Food

Paul Ryan Makes a Mean Meatloaf

Home cooking for these divided times.

The Uniting Force of Meatloaf

In these odd times, it’s hard to imagine a topic of conversation on Capitol Hill that could bring people together.

But here’s one: meatloaf.

Paul Ryan, Chuck Schumer, Nancy Pelosi, and Maine Senator Susan Collins all have a deep love for the classic American dish, as captured in a new book, A Meatloaf in Every Ovenby New York Times’s Op-Ed columnist Frank Bruni and Washington reporter Jennifer Steinhauer. Of course, President Trump also has an opinion.

The book was born of the authors' affection for the humble dish. For Bruni, the Times' chief restaurant critic from 2004 to 2009, meatloaf was the one thing he felt confident cooking at home (he calls himself “shy with a spatula”). Steinhauer, who spends her days chronicling congress, found that making meatloaf was an easy fix as a time-pressed mother, as well as a meal that she and her daughters bonded over.

The book includes 50 recipes, running the gamut from classics to internationally flavored loaves to offerings from star chefs such as Bobby Flay, Mario Batali, and Alex Guarnaschelli.

To Bruni, who didn't give all these chefs favorable reviews, it was important to have them offer their dishes.

"In this time of hideous partisanship, in the government and on Twitter, it's meaningful to have respectful relationships with someone who could be your sworn enemy," he says. 

The most newsworthy recipes of the bunch are included in the Political Postscript section. It was a late addition, the result of a conversation between Steinhauer and Maine Republican Senator Susan Collins, whose mother’s recipe is included in the book.

“Susan is a huge home cook,” says Steinhauer. “Other reporters see us whispering, and they think she’s giving me confidential information. Actually, we’re talking about Blue Apron,” she laughs. “We talk serious policy questions, yes. But we’ll also discuss how to get the blueberries not to sink in [muffin] batter.” 

Other participating politicians include Chuck Schumer, with an Omnibus Loaf, and Paul Ryan’s Venison Meatloaf.

“After [Ryan] became speaker, I went to his office to interview him. He said, ‘Are you writing a meatloaf cookbook?’ His staff had clearly done their Google research,” says Steinhauer. “He began to recite his meatloaf recipe. It’s made with venison; he’s an avid deer hunter. And he grinds his own meat, which is no small thing.”

According to the headnote, the only topic that animates the House Speaker more than the earned income tax credit is deer hunting. (He apparently made the decision to run for speaker when he was solo in a deer blind.) The flavorings are from the old school of meatloaf: Lipton's onion soup mix, Italian bread crumbs, and ketchup. Don't skimp on the ketchup.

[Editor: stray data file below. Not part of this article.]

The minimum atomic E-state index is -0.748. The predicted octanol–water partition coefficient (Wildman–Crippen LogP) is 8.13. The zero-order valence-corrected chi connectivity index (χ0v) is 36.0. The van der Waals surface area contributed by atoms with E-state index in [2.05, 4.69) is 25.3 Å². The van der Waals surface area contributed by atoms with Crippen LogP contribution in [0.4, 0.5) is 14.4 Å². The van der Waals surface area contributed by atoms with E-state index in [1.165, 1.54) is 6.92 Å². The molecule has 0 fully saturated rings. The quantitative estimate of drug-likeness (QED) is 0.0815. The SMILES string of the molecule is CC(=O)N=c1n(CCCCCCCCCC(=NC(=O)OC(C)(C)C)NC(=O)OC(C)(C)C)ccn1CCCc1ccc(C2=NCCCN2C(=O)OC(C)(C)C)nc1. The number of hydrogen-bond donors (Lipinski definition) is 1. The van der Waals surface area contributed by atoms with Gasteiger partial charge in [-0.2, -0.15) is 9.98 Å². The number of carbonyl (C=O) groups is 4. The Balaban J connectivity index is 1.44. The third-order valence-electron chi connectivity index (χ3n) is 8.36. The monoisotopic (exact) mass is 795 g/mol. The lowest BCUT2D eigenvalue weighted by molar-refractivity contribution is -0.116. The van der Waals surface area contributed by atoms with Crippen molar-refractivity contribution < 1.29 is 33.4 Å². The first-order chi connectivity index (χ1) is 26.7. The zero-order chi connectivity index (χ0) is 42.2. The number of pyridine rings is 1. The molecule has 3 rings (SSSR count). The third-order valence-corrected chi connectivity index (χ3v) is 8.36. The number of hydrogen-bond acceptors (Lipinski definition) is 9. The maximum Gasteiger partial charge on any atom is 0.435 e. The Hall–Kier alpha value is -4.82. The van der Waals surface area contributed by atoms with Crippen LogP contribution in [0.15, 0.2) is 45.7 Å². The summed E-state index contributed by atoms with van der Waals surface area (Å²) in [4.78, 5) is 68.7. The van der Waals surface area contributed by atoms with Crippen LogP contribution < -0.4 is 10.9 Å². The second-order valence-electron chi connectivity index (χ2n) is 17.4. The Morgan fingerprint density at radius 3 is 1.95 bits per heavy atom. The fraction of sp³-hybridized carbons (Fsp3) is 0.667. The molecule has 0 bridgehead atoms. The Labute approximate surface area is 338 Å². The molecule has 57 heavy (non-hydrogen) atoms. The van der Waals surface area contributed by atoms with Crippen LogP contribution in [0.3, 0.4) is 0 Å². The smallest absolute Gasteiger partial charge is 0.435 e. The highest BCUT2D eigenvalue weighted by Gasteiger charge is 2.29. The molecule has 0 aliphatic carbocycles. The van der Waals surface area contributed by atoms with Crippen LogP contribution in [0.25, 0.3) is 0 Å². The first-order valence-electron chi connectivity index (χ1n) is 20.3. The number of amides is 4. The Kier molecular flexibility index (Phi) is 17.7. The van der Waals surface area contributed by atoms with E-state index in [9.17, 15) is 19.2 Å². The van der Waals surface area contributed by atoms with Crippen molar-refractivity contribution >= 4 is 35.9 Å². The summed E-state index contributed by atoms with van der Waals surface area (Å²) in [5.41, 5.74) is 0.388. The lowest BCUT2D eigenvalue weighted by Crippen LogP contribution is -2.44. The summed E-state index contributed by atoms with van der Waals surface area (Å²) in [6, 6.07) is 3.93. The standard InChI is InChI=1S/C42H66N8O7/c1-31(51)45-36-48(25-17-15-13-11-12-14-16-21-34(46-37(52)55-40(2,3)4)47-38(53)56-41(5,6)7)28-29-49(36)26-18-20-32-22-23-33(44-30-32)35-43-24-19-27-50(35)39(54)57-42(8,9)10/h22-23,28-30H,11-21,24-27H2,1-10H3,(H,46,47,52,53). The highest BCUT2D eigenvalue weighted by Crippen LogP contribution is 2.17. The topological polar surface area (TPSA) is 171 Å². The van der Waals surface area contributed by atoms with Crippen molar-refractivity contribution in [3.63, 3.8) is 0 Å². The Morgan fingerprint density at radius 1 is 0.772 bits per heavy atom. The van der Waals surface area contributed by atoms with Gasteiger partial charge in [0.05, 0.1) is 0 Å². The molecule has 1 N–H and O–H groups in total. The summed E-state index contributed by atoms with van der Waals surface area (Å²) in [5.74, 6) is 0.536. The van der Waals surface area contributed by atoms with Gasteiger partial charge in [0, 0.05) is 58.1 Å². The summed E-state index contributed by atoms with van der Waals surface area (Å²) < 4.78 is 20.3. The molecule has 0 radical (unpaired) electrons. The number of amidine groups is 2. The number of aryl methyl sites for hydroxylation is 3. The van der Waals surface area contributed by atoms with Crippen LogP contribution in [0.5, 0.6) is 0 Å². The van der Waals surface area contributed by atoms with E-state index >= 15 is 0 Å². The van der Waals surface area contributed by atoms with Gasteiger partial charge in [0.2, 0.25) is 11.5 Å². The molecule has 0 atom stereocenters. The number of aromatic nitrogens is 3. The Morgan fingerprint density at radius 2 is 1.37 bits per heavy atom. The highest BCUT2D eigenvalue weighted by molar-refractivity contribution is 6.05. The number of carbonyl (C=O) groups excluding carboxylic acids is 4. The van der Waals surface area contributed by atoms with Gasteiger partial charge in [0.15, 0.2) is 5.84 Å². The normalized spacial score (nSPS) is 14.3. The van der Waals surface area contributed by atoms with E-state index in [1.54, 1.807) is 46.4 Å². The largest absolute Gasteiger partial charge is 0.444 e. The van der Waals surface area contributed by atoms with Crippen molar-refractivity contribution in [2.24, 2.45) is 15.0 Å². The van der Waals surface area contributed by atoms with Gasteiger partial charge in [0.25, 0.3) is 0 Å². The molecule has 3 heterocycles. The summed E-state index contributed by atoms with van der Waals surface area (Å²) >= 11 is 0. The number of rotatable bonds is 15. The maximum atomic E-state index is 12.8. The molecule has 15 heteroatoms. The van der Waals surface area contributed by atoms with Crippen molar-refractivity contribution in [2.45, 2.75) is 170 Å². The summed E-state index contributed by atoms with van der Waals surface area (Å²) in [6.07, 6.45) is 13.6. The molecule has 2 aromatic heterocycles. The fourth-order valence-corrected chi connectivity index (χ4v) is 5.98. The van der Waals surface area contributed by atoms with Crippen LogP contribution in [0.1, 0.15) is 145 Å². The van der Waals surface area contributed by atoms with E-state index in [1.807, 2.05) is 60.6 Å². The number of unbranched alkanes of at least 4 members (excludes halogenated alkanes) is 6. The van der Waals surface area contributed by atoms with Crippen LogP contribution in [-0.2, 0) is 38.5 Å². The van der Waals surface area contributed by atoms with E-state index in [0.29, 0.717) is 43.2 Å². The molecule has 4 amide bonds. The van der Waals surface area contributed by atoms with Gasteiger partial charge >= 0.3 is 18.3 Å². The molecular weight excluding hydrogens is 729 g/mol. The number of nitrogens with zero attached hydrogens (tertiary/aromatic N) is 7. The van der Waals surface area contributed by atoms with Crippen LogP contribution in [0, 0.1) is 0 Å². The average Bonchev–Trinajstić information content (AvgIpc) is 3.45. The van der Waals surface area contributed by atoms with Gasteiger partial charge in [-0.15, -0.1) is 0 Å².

WASHINGTON, DC - JANUARY 06: House Speaker Paul Ryan (R-WI), reacts during the counting of the electoral votes from the 2016 presidential election, during a joint session of Congress, on January 6, 2017 in Washington, DC. It was confirmed that President-elect Donald Trump won the election with 304 electoral votes to Hillary Clinton's 227.  (Photo by Mark Wilson/Getty Images)

House Speaker Paul Ryan.

Photographer: Mark Wilson/Getty Images

 

Oh Deer Speaker Paul Ryan’s Loaf

Serves 6

1 tbsp. olive oil
1 medium onion, finely chopped
1 lb. ground venison or dark turkey meat
½ pound fatty ground beef, preferably not more than 70 percent lean
1 envelope Lipton Recipe Secrets onion soup mix
1 tbsp. Worcestershire sauce
½ cup Italian-style bread crumbs, such as Progresso
1 large egg, lightly beaten
¼ cup ketchup

Preheat the oven to 350°F. Line a baking pan with foil or get out your nonstick loaf pan. Warm the oil in a medium skillet. Add the onion and sauté over low heat until softened, about 10 minutes. Let cool slightly. Combine the meats, onion soup mix, Worcestershire, bread crumbs, and egg in a large bowl and mix gently with your clean hands until combined. Add the cooled onion and knead them in, just until incorporated.

Shape the mixture into a loaf in the prepared baking pan or gently press into the loaf pan. Brush the top with ketchup. Bake until the internal temperature reaches 160°F, about 65 minutes. Let the meatloaf rest for 10 minutes before slicing and serving.

 

Frank Bruni and the featured meatloaves at Nomad Bar.
Photographer: Will Guidara

Not a cook? Starting on Feb. 10, New York’s Nomad Bar will serve three recipes from the book along with assorted sides for a month for $22 (just not on Sundays when Mamma Guidara’s is on offer). The chosen meatloaves are: Leslie Bruni’s Sweet Nostalgic Loaf (with North Carolina-style BBQ Sauce); Greek Loaf with Lamb and Feta; and Cheesy Chorizo Loaf.

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